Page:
…pandemic disrupted the supply of layers
According to a recent study, besides addressing production issues, an understanding of the distribution network of eggs to tackle the rapid increase in price and shortages is necessary.
The study by Harmesh Thapa, a researcher with the Centre for Bhutan and GNH Studies, is titled ‘Understanding the Distribution Network of Eggs in Bhutan’ and argues that understanding the distribution pattern has become necessary to ease the process of distribution sources from producers to consumers.
Harmesh stated that as commercial poultry gains popularity, the distribution chain of eggs from the producers to the consumer is a complex channel. The complexity includes the price of eggs varying even in the same market to the availability of eggs. This proves that the network of distribution is complicated, affecting the business too.
“The distribution network of eggs is complex and not understood by everyone. It keeps changing and is not certain. Many do not even know how the egg they consumed has reached the market from its place of origin,” Harmesh argued.
Apart from Bhutan Livestock Development Corporation Limited, wholesalers, and layer cooperatives, there are also dealers or middlemen who distribute eggs. They buy, transport, and drop eggs off to retail shops and hotels acting as indirect suppliers.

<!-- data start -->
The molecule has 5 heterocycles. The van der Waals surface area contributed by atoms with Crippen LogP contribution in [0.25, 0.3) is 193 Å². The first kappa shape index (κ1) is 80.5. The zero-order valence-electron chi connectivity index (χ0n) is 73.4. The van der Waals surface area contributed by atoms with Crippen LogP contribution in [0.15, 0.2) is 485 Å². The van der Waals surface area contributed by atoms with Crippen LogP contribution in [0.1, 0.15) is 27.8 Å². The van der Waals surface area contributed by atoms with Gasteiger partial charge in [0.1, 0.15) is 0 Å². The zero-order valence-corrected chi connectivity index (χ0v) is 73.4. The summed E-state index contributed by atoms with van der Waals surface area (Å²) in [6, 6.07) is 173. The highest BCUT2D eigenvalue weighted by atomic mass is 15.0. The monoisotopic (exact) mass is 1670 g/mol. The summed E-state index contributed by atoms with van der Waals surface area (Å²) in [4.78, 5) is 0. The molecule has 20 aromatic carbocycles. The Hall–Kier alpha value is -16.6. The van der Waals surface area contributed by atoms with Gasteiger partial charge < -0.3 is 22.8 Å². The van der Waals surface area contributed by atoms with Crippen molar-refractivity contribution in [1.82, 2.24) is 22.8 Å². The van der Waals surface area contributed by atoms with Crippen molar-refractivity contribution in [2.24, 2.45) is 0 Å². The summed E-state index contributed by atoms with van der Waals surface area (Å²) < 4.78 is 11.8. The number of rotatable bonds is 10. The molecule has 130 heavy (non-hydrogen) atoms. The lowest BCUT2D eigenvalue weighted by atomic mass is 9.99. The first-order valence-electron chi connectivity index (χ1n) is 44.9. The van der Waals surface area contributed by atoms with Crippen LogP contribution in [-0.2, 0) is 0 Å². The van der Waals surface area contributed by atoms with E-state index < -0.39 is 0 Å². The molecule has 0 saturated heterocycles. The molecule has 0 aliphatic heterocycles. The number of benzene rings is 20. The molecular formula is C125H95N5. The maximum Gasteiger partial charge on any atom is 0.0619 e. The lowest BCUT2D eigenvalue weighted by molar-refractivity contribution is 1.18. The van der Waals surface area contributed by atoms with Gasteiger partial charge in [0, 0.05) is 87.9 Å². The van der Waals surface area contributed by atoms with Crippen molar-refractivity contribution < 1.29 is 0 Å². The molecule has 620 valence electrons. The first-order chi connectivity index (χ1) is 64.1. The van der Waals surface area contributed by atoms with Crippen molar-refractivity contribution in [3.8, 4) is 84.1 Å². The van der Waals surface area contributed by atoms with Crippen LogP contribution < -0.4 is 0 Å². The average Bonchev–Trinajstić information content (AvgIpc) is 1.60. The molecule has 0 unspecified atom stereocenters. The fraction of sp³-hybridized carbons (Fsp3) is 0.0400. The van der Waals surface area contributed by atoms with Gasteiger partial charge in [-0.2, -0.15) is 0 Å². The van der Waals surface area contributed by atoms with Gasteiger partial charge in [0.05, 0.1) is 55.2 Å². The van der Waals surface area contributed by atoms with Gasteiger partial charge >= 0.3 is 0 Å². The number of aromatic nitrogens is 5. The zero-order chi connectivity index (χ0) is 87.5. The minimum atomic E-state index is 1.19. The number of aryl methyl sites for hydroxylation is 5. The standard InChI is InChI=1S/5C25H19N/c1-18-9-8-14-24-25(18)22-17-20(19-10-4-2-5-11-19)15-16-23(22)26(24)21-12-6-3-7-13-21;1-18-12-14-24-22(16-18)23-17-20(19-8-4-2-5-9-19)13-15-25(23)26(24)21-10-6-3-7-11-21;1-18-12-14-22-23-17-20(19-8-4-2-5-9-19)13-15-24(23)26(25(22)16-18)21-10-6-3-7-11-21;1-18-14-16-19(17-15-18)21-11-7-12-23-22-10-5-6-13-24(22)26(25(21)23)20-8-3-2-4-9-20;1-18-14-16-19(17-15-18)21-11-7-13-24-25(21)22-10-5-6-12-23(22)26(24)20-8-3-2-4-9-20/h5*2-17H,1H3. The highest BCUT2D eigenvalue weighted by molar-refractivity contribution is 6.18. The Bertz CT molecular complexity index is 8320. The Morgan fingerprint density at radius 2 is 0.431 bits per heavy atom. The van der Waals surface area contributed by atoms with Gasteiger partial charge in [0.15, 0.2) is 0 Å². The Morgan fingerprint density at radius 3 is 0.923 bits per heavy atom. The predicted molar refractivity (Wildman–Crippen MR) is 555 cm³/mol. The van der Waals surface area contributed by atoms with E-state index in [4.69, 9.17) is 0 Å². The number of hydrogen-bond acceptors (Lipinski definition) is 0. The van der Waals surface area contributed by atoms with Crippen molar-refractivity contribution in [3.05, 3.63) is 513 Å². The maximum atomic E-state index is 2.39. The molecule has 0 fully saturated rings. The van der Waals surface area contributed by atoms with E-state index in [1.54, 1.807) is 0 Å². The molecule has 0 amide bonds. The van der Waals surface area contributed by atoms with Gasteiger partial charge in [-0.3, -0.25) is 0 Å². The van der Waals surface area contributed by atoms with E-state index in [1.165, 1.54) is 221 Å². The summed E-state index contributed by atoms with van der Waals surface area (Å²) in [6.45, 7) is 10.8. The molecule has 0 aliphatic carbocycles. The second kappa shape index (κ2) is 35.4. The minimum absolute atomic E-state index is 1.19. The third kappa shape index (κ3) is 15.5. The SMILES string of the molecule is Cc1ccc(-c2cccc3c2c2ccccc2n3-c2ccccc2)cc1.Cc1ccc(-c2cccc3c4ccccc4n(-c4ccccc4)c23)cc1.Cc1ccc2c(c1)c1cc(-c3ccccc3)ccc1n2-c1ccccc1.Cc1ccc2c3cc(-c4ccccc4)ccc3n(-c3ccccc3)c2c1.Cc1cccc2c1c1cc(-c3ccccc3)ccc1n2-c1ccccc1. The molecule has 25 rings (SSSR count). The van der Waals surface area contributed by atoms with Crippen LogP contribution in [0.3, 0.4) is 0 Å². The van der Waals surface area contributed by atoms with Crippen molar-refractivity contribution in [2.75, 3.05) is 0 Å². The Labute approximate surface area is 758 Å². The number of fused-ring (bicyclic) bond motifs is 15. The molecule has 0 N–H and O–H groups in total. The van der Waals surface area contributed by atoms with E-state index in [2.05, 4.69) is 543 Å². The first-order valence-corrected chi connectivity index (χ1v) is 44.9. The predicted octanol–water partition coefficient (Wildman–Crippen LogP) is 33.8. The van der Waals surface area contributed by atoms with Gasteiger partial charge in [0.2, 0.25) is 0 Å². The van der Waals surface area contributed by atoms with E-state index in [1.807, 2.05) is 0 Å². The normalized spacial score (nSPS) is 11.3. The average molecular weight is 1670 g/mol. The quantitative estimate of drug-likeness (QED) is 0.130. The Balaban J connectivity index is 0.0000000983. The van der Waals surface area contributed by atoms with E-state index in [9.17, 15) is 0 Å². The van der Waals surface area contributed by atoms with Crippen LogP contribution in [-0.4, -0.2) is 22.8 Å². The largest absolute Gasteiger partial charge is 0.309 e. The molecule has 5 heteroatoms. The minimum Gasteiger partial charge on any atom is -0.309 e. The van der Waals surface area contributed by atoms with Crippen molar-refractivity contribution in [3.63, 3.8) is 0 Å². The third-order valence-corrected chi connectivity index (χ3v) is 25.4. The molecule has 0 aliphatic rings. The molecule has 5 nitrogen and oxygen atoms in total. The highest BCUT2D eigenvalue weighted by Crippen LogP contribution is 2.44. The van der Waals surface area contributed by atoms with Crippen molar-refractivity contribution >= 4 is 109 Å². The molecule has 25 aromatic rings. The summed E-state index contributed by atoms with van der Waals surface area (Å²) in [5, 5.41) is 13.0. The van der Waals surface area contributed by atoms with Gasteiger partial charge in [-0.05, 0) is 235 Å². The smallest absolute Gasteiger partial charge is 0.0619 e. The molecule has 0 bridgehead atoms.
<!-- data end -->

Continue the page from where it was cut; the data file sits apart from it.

Most of the middlemen, who take the eggs to other dzongkhags, are in Tsirang and Sarpang because these dzongkhags produce the most eggs.
One middleman transports 45 cartons of eggs from Sarpang and pays Nu 2,650 for each carton. In Thimphu, he delivers the eggs to restaurants, grocery shops, hotels, and bakeries. He charges Nu 2,950 per carton.
To avoid further complex disruptions, the study recommends that concerned authorities study distribution networks further by looking into success stories from other countries.
He recommended the formation of more cooperatives or groups, since many farms are currently either semi-commercial or micro-farms.
There is a need for these groups to associate with each other to benefit in the distribution of eggs to reach customers. “Having uniform pricing of eggs by the government could lead to uniform distribution of eggs,” the research stated.
The research also found that the shortage of eggs was partly because of the lack of parent stocks in most of the poultry farms.
The Covid-19 pandemic disrupted the import of parent breeders, owing to the closure of international borders and flights. Harmesh Thapa said that this has led to the shortage in the supply of day-old chicks (DoC) from the breeding centres to farmers, as the required parent stock were not supplied on time.
This means the breeding centres could not replace old parent stocks with the new ones, creating a gap in the cycle of egg production and distribution. The research found that the breeding centres are not able to meet the demands of farmers, and the poultry farms that produce eggs are out of stock.
This has then led to farmers not being able to meet the demand for eggs in the market.
Poultry farm owners said that poor feed quality has also contributed to reduced egg production.
There are about 721 poultry farm producers, most of them in Sarpang (165) and Tsirang (150).
Contributed by Yangchen C Rinzin
Kuensel Research Fellow
Centre for Bhutan and GNH Studies